Movie curses are nothing new and add something to the enjoyment and mythology of the feature. They tend to make more sense when a nice horror movie is at play. Other worldly interference on films such as the Exorcist and Poltergeist feed off of our fear of their subject matter and make sense to us because audiences understand they are playing with something they shouldn’t or conjuring evil just by starting the discussion. It was famously said movies had the devil or something else dark built into the celluloid. Part of this is coincidence, part of it may be just the law of large numbers, and part is the marketing of the film to make it come across even more terrifying than it might be.
The impact of the paranormal on movies might work the other way, although it may be difficult to determine which came first and whether the unexplained experienced in the shadows may just be the normal made paranormal because of the film connected to it. Jeepers Creepers, a 2001 horror hit inspired by true events, may have given birth to several different haunted legends in Florida. When you look into some of the odd details of the movies and the histories of the locations where they were shot, it may get even harder to tell whether the horror story left something behind or whether they were chosen because there was already something dark there.
The idea of the movie was partly inspired by a real life event, although there is nothing supernatural to the story, and some say the connection itself is only an urban legend. On Easter 1990, Dennis DePue beat his wife, Marilyn, in front of their three children and left the house with her, telling them he was taking her to a nearby hospital. He instead shot her in the head and attempted to dump the body behind a nearby church wrapped in a bloody sheet. A random couple drove by the location just as he was hauling it out of his van, but they were unsure of what they saw. DePue jumped in his van and followed the Thorntons, getting almost close enough to ram them and honking his horn and flashing his lights. The pursuit continued until Ray Thorton turned off unto another road and DePue switched directions and went the other way. A year later the case was featured on an episode of Unsolved Mysteries and Dennis DePue came out of hiding. He was eventually caught, but committed suicide before the police could take him in.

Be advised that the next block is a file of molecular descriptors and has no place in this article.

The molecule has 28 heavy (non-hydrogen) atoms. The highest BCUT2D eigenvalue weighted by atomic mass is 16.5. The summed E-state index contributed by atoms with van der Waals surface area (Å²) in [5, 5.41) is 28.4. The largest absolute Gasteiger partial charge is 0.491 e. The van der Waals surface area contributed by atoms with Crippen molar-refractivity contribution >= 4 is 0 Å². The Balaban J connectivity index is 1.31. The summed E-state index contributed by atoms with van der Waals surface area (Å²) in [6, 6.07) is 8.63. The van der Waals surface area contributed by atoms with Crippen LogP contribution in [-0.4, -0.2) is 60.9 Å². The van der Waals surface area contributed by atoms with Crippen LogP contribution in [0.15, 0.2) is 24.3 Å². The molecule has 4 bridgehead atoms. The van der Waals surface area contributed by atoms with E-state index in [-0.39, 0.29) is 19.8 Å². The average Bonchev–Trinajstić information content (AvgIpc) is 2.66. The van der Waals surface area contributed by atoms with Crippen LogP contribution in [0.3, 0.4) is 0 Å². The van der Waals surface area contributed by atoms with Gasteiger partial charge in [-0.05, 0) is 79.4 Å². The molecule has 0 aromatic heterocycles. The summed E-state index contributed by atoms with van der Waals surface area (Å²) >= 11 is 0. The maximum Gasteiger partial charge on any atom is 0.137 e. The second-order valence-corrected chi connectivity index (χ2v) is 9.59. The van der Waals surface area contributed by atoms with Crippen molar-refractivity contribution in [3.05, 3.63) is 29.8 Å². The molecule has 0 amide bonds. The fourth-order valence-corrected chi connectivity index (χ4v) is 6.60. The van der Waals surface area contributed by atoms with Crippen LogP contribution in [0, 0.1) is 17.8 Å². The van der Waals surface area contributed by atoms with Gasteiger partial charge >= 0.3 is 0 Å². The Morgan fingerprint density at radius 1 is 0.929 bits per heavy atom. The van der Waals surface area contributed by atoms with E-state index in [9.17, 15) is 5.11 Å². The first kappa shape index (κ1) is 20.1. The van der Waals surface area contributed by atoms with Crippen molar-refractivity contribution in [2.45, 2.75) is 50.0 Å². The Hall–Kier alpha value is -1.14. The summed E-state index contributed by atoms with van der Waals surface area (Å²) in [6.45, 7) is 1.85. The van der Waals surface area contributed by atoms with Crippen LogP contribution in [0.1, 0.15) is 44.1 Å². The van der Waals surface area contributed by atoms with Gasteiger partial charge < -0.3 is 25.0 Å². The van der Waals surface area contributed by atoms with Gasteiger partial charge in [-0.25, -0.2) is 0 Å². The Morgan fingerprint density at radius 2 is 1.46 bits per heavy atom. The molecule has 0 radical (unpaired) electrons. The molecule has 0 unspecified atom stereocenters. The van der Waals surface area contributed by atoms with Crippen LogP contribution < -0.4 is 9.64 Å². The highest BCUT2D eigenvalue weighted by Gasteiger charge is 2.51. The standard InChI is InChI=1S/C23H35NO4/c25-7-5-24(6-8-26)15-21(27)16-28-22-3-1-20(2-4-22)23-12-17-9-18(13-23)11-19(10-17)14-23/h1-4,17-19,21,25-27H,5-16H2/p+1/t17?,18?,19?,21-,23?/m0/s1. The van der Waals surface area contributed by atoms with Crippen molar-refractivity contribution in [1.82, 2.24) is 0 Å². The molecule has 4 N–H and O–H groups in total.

This mirrors the events of the opening of the movie closely, although there are different stories about whether the writer and director, Victor Salva, knew the story when he began to conceive of the movie. What is known is that Salva himself had a dark past. In 1988, he was charged with the sexual abuse of a minor and possession of child pornography, including a recording he made of the abuse. He pled guilty and served 15 months. This would later lead to trouble during the shooting of Jeepers Creepers when he tried to employ high schoolers as extras in the film.
There are several creepy things that happened during the filming of the movie. Insects, always an unwanted annoyance in Florida, were so bad the crew actually had to fire off guns to scatter them before takes. Although the fake county of Poho is used in the film and almost all locations mentioned are made up, there are several references to Lady Lake, the home of several ghostly legends nearby. The weirdest hiccup during filming stems from the White Meat Packing Plant location in the film. According to researcher and author David Goudsward, the final scene was filmed in the abandoned factory which was in such a horrible condition they needed to do very little to dress it up for the shoot. Several members of the crew were so scared of the location they refused to go inside and film, and other who did reported suffering from horrible nightmare for nights afterward.
All of this may just be movie lore. These kinds of things add hype to the premiere of a movie and act as sound bites during promotional tours, like how every actor in a scary movie seems to come out with their true ghost experiences. What can’t be denied is that two of the shooting locations have become famous for the spooky legends that have come to light since the making of the movie.
Even if there were no movie made there, Tiger Trail, otherwise known as SW180th Avenue (and often misnamed as Tiger Tail) in Dunnellon, Florida, would be the ideal setting for a ghost story. In addition to still being fairly rural and deserted, it has reportedly been the site of many fatal car accidents over the years, especially where the road intersects with Highway 40. In the late 90s people say a truck full of kids flipped, killing several of them.